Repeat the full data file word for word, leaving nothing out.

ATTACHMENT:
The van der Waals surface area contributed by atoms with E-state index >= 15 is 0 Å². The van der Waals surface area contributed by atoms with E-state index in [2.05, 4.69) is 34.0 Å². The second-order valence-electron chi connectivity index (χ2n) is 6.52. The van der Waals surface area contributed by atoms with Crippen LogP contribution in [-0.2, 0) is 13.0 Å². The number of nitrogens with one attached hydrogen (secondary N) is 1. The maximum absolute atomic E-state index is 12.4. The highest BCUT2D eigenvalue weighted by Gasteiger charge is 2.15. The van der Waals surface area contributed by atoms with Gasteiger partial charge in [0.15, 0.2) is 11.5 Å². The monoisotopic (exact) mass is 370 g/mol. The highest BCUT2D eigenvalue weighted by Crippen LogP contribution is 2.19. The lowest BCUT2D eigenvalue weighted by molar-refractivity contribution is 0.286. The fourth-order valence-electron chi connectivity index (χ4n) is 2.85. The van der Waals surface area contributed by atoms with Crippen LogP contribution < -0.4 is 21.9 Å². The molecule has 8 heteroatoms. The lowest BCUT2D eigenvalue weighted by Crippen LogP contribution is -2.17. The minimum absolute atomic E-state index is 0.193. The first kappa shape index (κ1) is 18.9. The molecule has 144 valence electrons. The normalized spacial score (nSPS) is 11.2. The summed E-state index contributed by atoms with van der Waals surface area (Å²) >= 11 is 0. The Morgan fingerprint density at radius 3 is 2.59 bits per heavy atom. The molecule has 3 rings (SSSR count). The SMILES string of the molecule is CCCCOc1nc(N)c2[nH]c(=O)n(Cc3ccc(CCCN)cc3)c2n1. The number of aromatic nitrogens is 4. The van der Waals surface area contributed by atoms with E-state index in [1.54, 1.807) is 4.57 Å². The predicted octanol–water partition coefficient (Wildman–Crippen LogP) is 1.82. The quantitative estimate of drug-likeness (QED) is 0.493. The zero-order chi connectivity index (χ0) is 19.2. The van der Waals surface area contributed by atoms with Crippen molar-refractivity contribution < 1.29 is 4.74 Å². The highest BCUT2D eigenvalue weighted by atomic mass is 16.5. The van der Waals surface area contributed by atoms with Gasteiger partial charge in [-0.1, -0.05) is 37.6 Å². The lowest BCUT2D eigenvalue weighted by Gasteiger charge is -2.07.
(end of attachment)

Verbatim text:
The van der Waals surface area contributed by atoms with E-state index >= 15 is 0 Å². The van der Waals surface area contributed by atoms with E-state index in [2.05, 4.69) is 34.0 Å². The second-order valence-electron chi connectivity index (χ2n) is 6.52. The van der Waals surface area contributed by atoms with Crippen LogP contribution in [-0.2, 0) is 13.0 Å². The number of nitrogens with one attached hydrogen (secondary N) is 1. The maximum absolute atomic E-state index is 12.4. The highest BCUT2D eigenvalue weighted by Gasteiger charge is 2.15. The van der Waals surface area contributed by atoms with Gasteiger partial charge in [0.15, 0.2) is 11.5 Å². The monoisotopic (exact) mass is 370 g/mol. The highest BCUT2D eigenvalue weighted by Crippen LogP contribution is 2.19. The lowest BCUT2D eigenvalue weighted by molar-refractivity contribution is 0.286. The fourth-order valence-electron chi connectivity index (χ4n) is 2.85. The van der Waals surface area contributed by atoms with Crippen LogP contribution < -0.4 is 21.9 Å². The molecule has 8 heteroatoms. The lowest BCUT2D eigenvalue weighted by Crippen LogP contribution is -2.17. The minimum absolute atomic E-state index is 0.193. The first kappa shape index (κ1) is 18.9. The molecule has 144 valence electrons. The normalized spacial score (nSPS) is 11.2. The summed E-state index contributed by atoms with van der Waals surface area (Å²) >= 11 is 0. The Morgan fingerprint density at radius 3 is 2.59 bits per heavy atom. The molecule has 3 rings (SSSR count). The SMILES string of the molecule is CCCCOc1nc(N)c2[nH]c(=O)n(Cc3ccc(CCCN)cc3)c2n1. The number of aromatic nitrogens is 4. The van der Waals surface area contributed by atoms with E-state index in [1.54, 1.807) is 4.57 Å². The predicted octanol–water partition coefficient (Wildman–Crippen LogP) is 1.82. The quantitative estimate of drug-likeness (QED) is 0.493. The zero-order chi connectivity index (χ0) is 19.2. The van der Waals surface area contributed by atoms with Crippen molar-refractivity contribution < 1.29 is 4.74 Å². The highest BCUT2D eigenvalue weighted by atomic mass is 16.5. The van der Waals surface area contributed by atoms with Gasteiger partial charge in [-0.1, -0.05) is 37.6 Å². The lowest BCUT2D eigenvalue weighted by Gasteiger charge is -2.07.